“More specifically, the analytic task of helping the [patient] become more fully human involves facilitating the patient’s efforts … to experience a greater range (and play) of thoughts, feelings, and sensations that are felt to be his own and that are felt to have been generated in the context of his own present and past relations with other human beings (including the analyst).” — Thomas Ogden, MD
The quotation above is from one of the preeminent thinkers about psychotherapy today, Thomas Ogden, a favorite writer of mine. What he expresses is what I have come to believe about the aim and reach of psychotherapy: our ultimate goal is to help the person “become more fully human” by becoming more fully him or herself. The emphasis is on expansion and fluidity: greater range and motion. In this way, psychotherapy is more about addition than subtraction. While clients come to see me with various specific problems – relationship difficulties, anxiety and depression, substance abuse, career decisions – and we, of course, address these issues to find real solutions, there is something else going on as well. Like some computer program running unobtrusively in the background, in the background of our work is this attempt to find ways for the client “to experience a greater range (and play) of thoughts, feelings, and sensations.” In other words, for the client to feel more alive in his life, more engaged and connected to his vitality.
At the core of the issues that clients bring in is, I believe, this problem of not feeling engaged and fully alive. Depression and anxiety (while complicated conditions with various factors) may be seen in this light as symptoms that arise from disengagement with one’s life. Problems in relationships and problems with substances may also be seen as symptomatic of this underlying problem. Often my work with clients shifts in focus from examining a specific symptom, such as depression or addiction, to looking at what obstacles there are in living a fuller life.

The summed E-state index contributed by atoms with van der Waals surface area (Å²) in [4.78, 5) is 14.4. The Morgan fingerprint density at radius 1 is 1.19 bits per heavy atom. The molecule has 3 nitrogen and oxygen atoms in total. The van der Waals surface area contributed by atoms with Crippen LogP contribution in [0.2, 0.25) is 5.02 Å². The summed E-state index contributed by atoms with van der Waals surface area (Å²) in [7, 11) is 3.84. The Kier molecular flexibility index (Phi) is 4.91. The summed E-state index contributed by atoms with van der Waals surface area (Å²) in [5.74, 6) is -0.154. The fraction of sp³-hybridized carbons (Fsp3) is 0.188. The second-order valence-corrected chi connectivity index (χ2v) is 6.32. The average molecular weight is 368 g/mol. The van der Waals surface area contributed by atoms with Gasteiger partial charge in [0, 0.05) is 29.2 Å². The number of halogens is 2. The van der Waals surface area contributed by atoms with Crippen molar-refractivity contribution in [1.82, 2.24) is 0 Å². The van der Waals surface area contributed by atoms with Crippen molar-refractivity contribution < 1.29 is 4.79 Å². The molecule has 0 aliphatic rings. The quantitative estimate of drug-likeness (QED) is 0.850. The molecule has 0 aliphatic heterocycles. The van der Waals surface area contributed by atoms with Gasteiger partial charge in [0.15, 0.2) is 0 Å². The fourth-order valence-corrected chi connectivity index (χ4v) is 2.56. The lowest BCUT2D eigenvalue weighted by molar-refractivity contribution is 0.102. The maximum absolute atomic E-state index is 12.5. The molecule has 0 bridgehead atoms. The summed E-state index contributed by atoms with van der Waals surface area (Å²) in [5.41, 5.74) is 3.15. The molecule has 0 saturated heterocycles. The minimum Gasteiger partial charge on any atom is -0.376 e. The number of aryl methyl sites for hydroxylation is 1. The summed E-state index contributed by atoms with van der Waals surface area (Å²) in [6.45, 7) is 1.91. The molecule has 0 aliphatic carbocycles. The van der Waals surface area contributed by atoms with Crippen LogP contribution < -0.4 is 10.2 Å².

I believe that through the modality of talk therapy, the client not only comes to understand himself better and gain more options for how to live life, but also experiences a greater engagement with life. The “talking cure” is a phrase associated with Freud, but was actually dubbed by Bertha Pappenheim, a.k.a. “Anna O.,” who became Freud’s first psychoanalytic patient. Talking involves relationship; and relationship, as one client of mine said about dealing with his depression, is good medicine. Relationships, especially when marked by trust, generate (as Ogden says above) awareness and expression of a person’s thoughts, feelings and sensations. This is what happens in psychotherapy.
There are many reasons why a person may experience some detachment from his vitality or feel trapped in myriad ways in his life. It may be that there have been serious deficiencies in in a person’s past relationships, traumas big or small, that impeded and did not facilitate development. Psychotherapy provides for an intimate relationship to stimulate the process of uncovering more depth and breadth of thought and feeling. I have experienced clients, including those who have been very depressed and shut down, feel and express more vitality through the course of our work. The process is not quick; it takes time. However, it is very rewarding to see.
Sometimes this change in a client is signaled by language he or she uses in sessions. There is often more of a sense of playfulness (play embodies the vitality of life); a person is more creative in his ideas; and his language may become more symbolic and metaphorical. And of course we can often see this person more engaged in his life outside of my office — in his relationships, work and play.
Oh, about the title of this post. Some of you old enough will recall the very popular live album in 1976 Frampton Comes Alive! I do. I’m playing with the title to suggest that in psychotherapy clients come alive – they experience, feel and think more fully. They engage with life more fully. (Playing the guitar or singing is optional.)
Ogden, T. (1997). Some thoughts on the use of language in psychoanalysis. Psychoanlytic Dialogues, 7:1-21.